Star formation is the mechanism which controls the structure and evolution of galaxies, the buildup of heavy elements in the Universe, which is responsible for the creation of planetary environments in which life is possible.
Stars shine for billions of years, but their formation – which takes only a few million years – remains, literally, a mystery: optical telescopes cannot observe inside the dusty clusters of gas where stars are born. On the other hand, infrared telescopes that can reveal infant stars before they completely emerge from their dusty cradles, are not able to observe the development process involved in the pre-ignition of stars.
We know that these huge clouds collapse under for force of gravity to form stars. Due to nuclear fusion, these early stars converted hydrogen and helium into other elements such as carbon, oxygen, silicon and iron. At the end of their short lives, the first stars ejected these elements into space, where they gave shape to tiny grains of dust. ALMA can detect this dust from the early Universe, which is present in the most distant and ancient galaxies, thanks to submillimeter wavelengths. It provides information on the process of formation of these early stars and galaxies.
We know that star formation involves gravitational collapse, but in-fall motions forming a new star have yet to be found. To observe certain evidence of collapse, we require a high-velocity spatial resolution (to map the velocity field across small structures) that is highly sensitive (to take full advantage of the high-velocity spatial resolution). Furthermore, this observation must be available at a wavelength at which the collapsing object emits, and at which the surrounding material is transparent. Of current instruments, only ALMA has the characteristics required to reveal these mysteries, by observing, in depth, star-forming clouds and detecting the soft light emitted by matter which is just beginning to warm up, and even mapping its movement.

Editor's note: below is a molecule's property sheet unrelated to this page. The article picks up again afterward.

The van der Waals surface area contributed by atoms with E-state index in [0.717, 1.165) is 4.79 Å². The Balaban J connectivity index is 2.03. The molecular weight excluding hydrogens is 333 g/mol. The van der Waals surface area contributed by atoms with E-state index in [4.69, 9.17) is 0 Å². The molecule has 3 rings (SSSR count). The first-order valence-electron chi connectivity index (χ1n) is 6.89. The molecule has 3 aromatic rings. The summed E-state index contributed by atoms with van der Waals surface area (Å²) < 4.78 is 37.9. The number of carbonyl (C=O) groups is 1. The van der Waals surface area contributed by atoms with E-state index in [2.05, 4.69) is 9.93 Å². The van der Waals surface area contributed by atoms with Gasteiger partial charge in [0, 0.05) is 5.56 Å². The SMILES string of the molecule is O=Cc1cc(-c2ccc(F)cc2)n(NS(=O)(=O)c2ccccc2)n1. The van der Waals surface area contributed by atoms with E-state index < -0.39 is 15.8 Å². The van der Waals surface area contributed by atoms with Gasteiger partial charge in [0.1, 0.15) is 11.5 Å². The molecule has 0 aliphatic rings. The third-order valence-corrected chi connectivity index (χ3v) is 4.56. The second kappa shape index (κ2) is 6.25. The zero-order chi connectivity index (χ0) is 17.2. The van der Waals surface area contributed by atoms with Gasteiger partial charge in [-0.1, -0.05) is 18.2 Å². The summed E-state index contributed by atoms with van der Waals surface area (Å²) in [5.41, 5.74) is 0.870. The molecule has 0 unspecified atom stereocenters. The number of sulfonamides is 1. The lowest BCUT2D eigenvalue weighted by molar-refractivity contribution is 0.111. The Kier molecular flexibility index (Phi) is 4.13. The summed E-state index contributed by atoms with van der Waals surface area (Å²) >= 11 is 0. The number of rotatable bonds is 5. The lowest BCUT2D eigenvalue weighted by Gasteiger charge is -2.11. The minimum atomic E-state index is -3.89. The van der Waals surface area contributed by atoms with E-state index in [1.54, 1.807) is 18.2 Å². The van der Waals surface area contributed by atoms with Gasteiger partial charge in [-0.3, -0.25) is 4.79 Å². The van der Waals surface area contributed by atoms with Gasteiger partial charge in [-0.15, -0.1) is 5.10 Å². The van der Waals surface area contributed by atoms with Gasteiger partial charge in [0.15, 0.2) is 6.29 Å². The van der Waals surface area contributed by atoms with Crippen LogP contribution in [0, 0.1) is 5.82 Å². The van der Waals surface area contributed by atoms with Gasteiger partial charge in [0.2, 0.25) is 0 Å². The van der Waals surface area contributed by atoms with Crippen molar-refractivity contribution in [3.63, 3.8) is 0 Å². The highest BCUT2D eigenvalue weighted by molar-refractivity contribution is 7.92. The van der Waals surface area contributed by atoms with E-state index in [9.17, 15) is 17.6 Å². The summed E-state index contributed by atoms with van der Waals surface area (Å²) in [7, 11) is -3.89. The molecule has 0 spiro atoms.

According to our current knowledge, planets are formed around a new star by condensing in a disc of molecular gas and dust, embedded within a larger molecular cloud. Condensation increases until they become giant planets, which are heated, then cleanse their orbits in the disc and possibly bend it. Remaining gas in the disc finally disappears, leaving planets, a disc of dust and debris.
ALMA studies all phases of planet forming: it probes protoplanetary discs – planetary embryos – at high resolution; it can capture the increasing brightness and temperature of planets in the process of formation and directly detect how giant planets cleanse their orbits within the discs. ALMA can find more planets by measuring the tiny effects over the stars they orbit and allows measuring the mass of these planets under formation. Moreover, ALMA can examine discs of dust and the debris that remain around stars once the gas has disappeared.
A simulation (Wolf & D’Angelo 2005) of ALMA observations at 950 GHz of a disc shows an embedded protoplanet of 1 Jupiter Mass around a 0.5 Solar Mass star (orbital radius: 5AU). The assumed distance is 50 pc or 100 pc as labeled. The disc mass is set to that of the Butterfly Star (IRAS 04302+2247) in Taurus. Note the reproduced shape of the spiral wave near the planet and the slightly shadowed region behind the planet in the left image. Image courtesy S. Wolf.